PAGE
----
, Ralph Jones, an American, becomes King of the United Kingdom when he is believed to be the only surviving member of the current Royal Family. Lord Percival Graves, the current heir to the throne under the Stuart line of succession, tries to have King Ralph deposed so he can take his place.

Jacobite claimants to the thrones of England, Scotland, (France), and Ireland



  • James II and VII
    James II of England
    James II & VII was King of England and King of Ireland as James II and King of Scotland as James VII, from 6 February 1685. He was the last Catholic monarch to reign over the Kingdoms of England, Scotland, and Ireland...

     (6 February 1685 16 September 1701).
  • James III and VIII
    James Francis Edward Stuart
    James Francis Edward, Prince of Wales was the son of the deposed James II of England...

     (16 September 1701 1 January 1766), James Francis Edward Stuart, also known as the Chevalier de St. George, the King over the Water, or the Old Pretender.
  • Charles III
    Charles Edward Stuart
    Prince Charles Edward Louis John Casimir Sylvester Severino Maria Stuart commonly known as Bonnie Prince Charlie or The Young Pretender was the second Jacobite pretender to the thrones of Great Britain , and Ireland...

     (1 January 1766 31 January 1788), Charles Edward Stuart, also known as Bonnie Prince Charlie, the Young Chevalier, or the Young Pretender.
  • Henry IX and I
    Henry Benedict Stuart
    Henry Benedict Stuart was a Roman Catholic Cardinal, as well as the fourth and final Jacobite heir to publicly claim the thrones of England, Scotland, and Ireland. Unlike his father, James Francis Edward Stuart, and brother, Charles Edward Stuart, Henry made no effort to seize the throne...

     (31 January 1788 13 July 1807), Henry Benedict Stuart, also known as the Cardinal King.


Since Henry's death, none of the Jacobite heirs have claimed the English or Scottish thrones.

Franz, Duke of Bavaria
Franz, Duke of Bavaria
Franz Bonaventura Adalbert Maria Herzog von Bayern , styled as His Royal Highness The Duke of Bavaria, is head of the Wittelsbach family, the former ruling family of the Kingdom of Bavaria...

 is the current heir general of King Charles I
Charles I of England
Charles I was King of England, King of Scotland, and King of Ireland from 27 March 1625 until his execution in 1649. Charles engaged in a struggle for power with the Parliament of England, attempting to obtain royal revenue whilst Parliament sought to curb his Royal prerogative which Charles...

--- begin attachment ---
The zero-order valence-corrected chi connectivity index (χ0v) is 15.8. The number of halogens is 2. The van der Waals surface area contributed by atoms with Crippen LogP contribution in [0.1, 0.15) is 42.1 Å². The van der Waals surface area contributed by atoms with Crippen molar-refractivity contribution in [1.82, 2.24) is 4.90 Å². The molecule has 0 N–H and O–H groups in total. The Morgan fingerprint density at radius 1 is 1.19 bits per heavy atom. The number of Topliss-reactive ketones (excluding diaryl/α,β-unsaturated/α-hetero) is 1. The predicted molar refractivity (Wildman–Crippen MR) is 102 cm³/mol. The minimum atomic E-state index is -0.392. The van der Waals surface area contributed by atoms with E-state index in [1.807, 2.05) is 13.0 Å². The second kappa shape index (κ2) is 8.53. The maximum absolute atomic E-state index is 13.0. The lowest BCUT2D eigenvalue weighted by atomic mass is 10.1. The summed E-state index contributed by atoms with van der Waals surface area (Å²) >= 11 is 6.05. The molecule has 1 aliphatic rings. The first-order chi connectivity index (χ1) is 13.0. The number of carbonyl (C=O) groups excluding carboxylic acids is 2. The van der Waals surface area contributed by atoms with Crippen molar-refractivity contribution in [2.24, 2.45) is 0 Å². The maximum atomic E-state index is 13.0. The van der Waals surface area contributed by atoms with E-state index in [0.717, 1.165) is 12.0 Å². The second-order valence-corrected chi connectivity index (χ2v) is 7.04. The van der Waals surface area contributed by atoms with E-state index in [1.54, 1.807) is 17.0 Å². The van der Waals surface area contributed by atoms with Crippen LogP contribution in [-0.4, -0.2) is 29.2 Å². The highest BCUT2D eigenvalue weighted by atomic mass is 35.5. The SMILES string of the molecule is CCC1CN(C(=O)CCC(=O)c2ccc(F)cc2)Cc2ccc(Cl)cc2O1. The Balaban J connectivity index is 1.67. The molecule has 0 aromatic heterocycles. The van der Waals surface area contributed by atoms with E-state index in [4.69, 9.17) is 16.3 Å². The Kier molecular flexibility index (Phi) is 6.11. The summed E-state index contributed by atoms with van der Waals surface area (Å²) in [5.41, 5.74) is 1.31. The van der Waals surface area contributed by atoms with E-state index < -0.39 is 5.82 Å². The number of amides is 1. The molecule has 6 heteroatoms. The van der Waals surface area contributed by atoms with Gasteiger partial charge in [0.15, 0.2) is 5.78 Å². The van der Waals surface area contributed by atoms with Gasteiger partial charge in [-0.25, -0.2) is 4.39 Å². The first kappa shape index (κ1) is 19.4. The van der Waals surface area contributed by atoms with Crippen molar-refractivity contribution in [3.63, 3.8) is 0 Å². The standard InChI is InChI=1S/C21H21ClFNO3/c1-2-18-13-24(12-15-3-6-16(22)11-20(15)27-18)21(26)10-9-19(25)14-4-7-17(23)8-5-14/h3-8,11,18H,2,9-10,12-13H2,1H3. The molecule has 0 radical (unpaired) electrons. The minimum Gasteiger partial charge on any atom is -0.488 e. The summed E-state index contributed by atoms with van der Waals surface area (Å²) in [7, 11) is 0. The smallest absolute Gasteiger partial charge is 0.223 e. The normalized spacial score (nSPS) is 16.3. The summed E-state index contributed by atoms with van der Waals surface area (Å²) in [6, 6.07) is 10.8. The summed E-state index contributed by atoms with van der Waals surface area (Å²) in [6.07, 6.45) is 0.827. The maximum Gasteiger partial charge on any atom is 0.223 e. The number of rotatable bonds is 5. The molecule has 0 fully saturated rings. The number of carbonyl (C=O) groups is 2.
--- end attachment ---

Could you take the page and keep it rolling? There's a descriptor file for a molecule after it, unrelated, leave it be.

and so the present heir to the Jacobite claim.

See also

  • Lowland
    Lowland Clearances
    The Lowland Clearances in Scotland were one of the results of the British Agricultural Revolution, which changed the traditional system of agriculture which had existed in Lowland Scotland in the seventeenth century...

     and Highland Clearances
    Highland Clearances
    The Highland Clearances were forced displacements of the population of the Scottish Highlands during the 18th and 19th centuries. They led to mass emigration to the sea coast, the Scottish Lowlands, and the North American colonies...

  • James
    James (name)
    The name James is derived from the same Hebrew name as Jacob, meaning "Supplanter" ....

     (for the relationship between the names James and Jacob)
  • Jacobite peerage
    Jacobite peerage
    After the deposition by the English parliament in February 1689 of King James II and VII from the thrones of England and Ireland , he and his successors continued to create peers and baronets, which they believed was their right...

  • Louisa Maria Teresa Stuart
    Louisa Maria Teresa Stuart
    Louisa Maria Teresa Stuart , known to Jacobites as The Princess Royal, was the last child of James II and VII , the deposed king of England, Scotland, and Ireland, and of his queen, Mary of Modena...

  • British military history
    British military history
    The Military history of Britain, including the military history of the United Kingdom and the military history of the island of Great Britain, is discussed in the following articles:...

  • List of movements that dispute the legitimacy of a reigning monarch
  • McGillicuddy Serious Party
    McGillicuddy Serious Party
    The McGillicuddy Serious Party operated as a satirical political party in New Zealand politics during the late 20th century. Between 1984 and 1999, McGillicuddy Serious provided "colour" to New Zealand politics to ensure that citizens not take the political process too seriously...

    A satirical political party in New Zealand which has advanced a Jacobite claim

External links